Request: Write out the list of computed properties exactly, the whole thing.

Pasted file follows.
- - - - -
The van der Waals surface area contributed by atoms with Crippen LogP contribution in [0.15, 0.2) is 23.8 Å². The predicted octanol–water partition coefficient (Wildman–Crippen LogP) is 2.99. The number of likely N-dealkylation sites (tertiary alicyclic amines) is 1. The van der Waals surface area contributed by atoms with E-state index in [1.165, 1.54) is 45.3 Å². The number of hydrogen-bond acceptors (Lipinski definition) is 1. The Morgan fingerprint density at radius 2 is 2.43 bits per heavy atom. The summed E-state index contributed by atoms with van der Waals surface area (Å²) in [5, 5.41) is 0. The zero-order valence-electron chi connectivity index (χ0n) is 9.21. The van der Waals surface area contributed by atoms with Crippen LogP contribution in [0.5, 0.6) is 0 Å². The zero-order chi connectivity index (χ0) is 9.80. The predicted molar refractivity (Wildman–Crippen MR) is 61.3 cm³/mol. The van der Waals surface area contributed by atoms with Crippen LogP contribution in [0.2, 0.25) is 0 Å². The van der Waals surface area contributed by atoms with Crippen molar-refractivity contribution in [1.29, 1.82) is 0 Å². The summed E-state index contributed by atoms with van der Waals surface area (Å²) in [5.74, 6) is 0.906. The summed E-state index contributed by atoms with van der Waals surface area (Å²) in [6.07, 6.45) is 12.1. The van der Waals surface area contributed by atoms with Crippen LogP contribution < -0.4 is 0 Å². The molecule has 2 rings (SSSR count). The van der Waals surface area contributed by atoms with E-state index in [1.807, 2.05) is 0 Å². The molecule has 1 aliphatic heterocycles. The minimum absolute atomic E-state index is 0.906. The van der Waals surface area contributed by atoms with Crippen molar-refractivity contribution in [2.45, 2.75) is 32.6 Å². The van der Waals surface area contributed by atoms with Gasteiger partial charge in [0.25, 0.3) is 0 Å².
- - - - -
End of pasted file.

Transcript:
The van der Waals surface area contributed by atoms with Crippen LogP contribution in [0.15, 0.2) is 23.8 Å². The predicted octanol–water partition coefficient (Wildman–Crippen LogP) is 2.99. The number of likely N-dealkylation sites (tertiary alicyclic amines) is 1. The van der Waals surface area contributed by atoms with E-state index in [1.165, 1.54) is 45.3 Å². The number of hydrogen-bond acceptors (Lipinski definition) is 1. The Morgan fingerprint density at radius 2 is 2.43 bits per heavy atom. The summed E-state index contributed by atoms with van der Waals surface area (Å²) in [5, 5.41) is 0. The zero-order valence-electron chi connectivity index (χ0n) is 9.21. The van der Waals surface area contributed by atoms with Crippen LogP contribution in [0.5, 0.6) is 0 Å². The zero-order chi connectivity index (χ0) is 9.80. The predicted molar refractivity (Wildman–Crippen MR) is 61.3 cm³/mol. The van der Waals surface area contributed by atoms with Crippen LogP contribution in [0.2, 0.25) is 0 Å². The van der Waals surface area contributed by atoms with Crippen molar-refractivity contribution in [1.29, 1.82) is 0 Å². The summed E-state index contributed by atoms with van der Waals surface area (Å²) in [5.74, 6) is 0.906. The summed E-state index contributed by atoms with van der Waals surface area (Å²) in [6.07, 6.45) is 12.1. The van der Waals surface area contributed by atoms with Crippen LogP contribution < -0.4 is 0 Å². The molecule has 2 rings (SSSR count). The van der Waals surface area contributed by atoms with E-state index in [1.807, 2.05) is 0 Å². The molecule has 1 aliphatic heterocycles. The minimum absolute atomic E-state index is 0.906. The van der Waals surface area contributed by atoms with Crippen molar-refractivity contribution in [2.45, 2.75) is 32.6 Å². The van der Waals surface area contributed by atoms with Gasteiger partial charge in [0.25, 0.3) is 0 Å².